The Cosmetic Pesticide Ban Act (2009) and the changing weather patterns have made lawn care a bit more challenging, but not impossible. A few steps will help you to grow a healthy, hardy, lawn that can compete with weeds and better resist pest and disease. 

Don't put up with a bad lawn just because you can no longer apply pesticides. it is possible to have a great lawn, its just takes a little work.

Don’t put up with a bad lawn just because you can no longer apply pesticides. it is possible to have a great lawn, it just takes a little work.

To do this you need to:

  •   Feed the soil
  •   Choose the right grass type
  •   Practice preventative management
  •   Monitor for pest or disease

Soil is the foundation to healthy plants. It is important to top dress with well-screened, weed-seed free compost. Compost:

  • Provides a whole range of nutrients; it is like a healthy meal versus just vitamins  (fertlizer).
  • Feeds those soil micro-organisms that keep the soil functioning.
  • Increases the water holding capacity of the soil. 

Just like humans, sometimes we may need to supplement our meals with vitamins, research is showing that some fertilizer may be warranted – BUT, applied properly:

  • Only 2x a season is needed, spring and fall.
  • Use a slow release in the fall (no later than Sept 15).
  • Choose one that has a good balance of nitrogen (N), phosphorus (P) and potassium (K).
  • Do not apply it before an expected rain event.

 A mix of grass species is best, look for a grass seed blend that suits your sun exposure and the amount of wear and tear your lawn receives. Include turf-type ryes and fescues which have longer roots and offer increased pest resistance. Keep an eye out for some very promising new grass species like RTF and RPR which may be listed as “self-repairing”.

For annual lawn maintenance:

  • Aerate, especially for heavily compacted (clay) soil.
  • Top dress your lawn with 1/3 inch of good screened compost
  • Overseed with a mix of grass seeds.
  • Mow properly; with sharp blades, do not cut your grass any lower than 2.5 – 3 inches
  • Leave clippings on your lawn so the water and nitrogen they contain goes right back to the soil.
  • Monitor and properly identify pests so that you know what, how and when to use a control method.

 If you water your lawn, water properly with a maximum of one inch of water a week, including rain. Avoid ‘sprinkling’ watering which promotes a weak shallow root system. If you don’t water your lawn, don’t start once the lawn has gone dormant, it will stress the lawn.

 

How can you keep your lawn healthy when it’s hot and dry? If you want a green lawn when the weather is hot and dry, it is going be tough, as you are fighting Mother Nature. You see, in northern climates, including Southern Ontario, turf is composed of cool season grasses such as Kentucky Blue Grass, Fescues and Perennial Ryes. Their most active growing periods are in the spring and fall when temperatures are moderate and precipitation events are more frequent. These species have their dormancy period during the hot and dry summer months and over the winter.

Lawns in northern climates naturally go dormant when the weather gets hot.

So, our turf is smart; it knows when the best times of the year are to grow and which ones are not. When it gets hot and dry, the grass begins to go dormant to protect itself from stress, damage and possible death. According to the Ontario Ministry of Agriculture and Food, healthy cool season turf grass can survive up to six weeks without rain during the summer.

If your grass goes into dormancy (turns yellow), and then you decide to water it, you can cause a lot of stress. Consider being woken from a sleep with a bucket of cold water, it would be a bit of shock. However, grass can get up and run after the culprit…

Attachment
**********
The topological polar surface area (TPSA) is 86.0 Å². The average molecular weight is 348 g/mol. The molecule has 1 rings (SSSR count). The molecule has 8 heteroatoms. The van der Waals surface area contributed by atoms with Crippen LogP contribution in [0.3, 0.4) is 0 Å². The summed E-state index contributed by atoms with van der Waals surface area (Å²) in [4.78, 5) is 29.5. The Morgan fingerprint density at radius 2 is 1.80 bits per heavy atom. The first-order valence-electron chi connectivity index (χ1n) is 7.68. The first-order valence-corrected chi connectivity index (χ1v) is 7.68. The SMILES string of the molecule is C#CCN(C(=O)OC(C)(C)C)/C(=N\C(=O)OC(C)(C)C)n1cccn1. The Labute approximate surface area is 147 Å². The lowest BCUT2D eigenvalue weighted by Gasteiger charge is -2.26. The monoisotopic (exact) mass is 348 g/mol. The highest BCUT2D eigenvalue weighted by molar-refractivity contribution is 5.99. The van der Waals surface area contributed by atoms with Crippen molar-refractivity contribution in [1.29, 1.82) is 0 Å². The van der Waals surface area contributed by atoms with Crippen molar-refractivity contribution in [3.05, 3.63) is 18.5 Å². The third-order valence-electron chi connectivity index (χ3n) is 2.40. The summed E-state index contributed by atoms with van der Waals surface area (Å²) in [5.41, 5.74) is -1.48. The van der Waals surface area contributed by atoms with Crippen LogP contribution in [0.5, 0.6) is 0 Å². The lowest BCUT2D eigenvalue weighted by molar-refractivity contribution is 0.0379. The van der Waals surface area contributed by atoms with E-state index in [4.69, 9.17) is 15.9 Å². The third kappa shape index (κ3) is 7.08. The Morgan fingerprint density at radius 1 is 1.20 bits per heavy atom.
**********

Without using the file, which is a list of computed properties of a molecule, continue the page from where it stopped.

Keeping your grass green and lush during a hot dry summer will take work and a LOT of water. You will have to continue to water your lawn throughout the summer to prevent the grass from ever going into dormancy. It may mean a fabulous looking green lawn, but you are breaking the turf’s natural tendency to go into dormancy. You will also be wasting drinking water, water that has to be pumped, purified and delivered to your tap by your local municipality. That takes a lot of energy, energy that causes carbon emissions, contributing to smog and poor air quality. And then you get your water bill… Although we don’t pay a lot for water in Canada, it still adds up.

Basically you have three options for your lawn;

Option 1: Let it go into dormancy. Stay off it at this time and monitor for chinch bugs, which may take advantage of your sleeping lawn. (see http://www.omafra.gov.on.ca/english/crops/facts/08-019.htm  for details)

The benefits:

  • You won’t have to mow your lawn so often.
  • Less money spent on your water bill.
  • More time to spend doing fun things with your friend and family, instead of worrying about your lawn.
  • You be reducing the demand on municipal water systems and air quality.
  • No more wrestling with the hose.
  • You are helping the environment by doing absolutely nothing.

Option 2: Be that guy and spend your free time, energy and money fighting Mother Nature to keep your lawn from going dormant. You may have the best looking green lawn on the block, but you may end up being the oddball on the block.  Across Canada, almost half of the population no longer waters their lawns, less than 20% water their lawns on a regular basis.

A green lawn that will need a LOT of water!

The benefits:

  • A green lawn that stands out. Neighbours will walk by and comment on how your lawn is one of the few on the block with a green lawn.
  • The time spent watering and mowing your lawn means you will have less time to spend with your in-laws.
  • Who know what fabulous ideas you will come up with while you spend hours mindlessly watering and mowing the lawn?

Option 3: Consider alternatives to turf. Typically you see suggestions to get rid of your lawn and plant a garden. Healthy turf can go six weeks without water. If you are replacing your lawn with a garden, make sure the garden won’t need more water and maintenance than the lawn would have. Consider sedums, succulents, decorative stonework, mulched areas, larger deck and outdoor living areas or more tree and shrubs (with mulch, good soil and the right species, an established shrub bed can last weeks in a dry spell). You could also try a clover lawn, which stays green in the summer and fixes its own nitorgen, eliminating the need for fertlizer!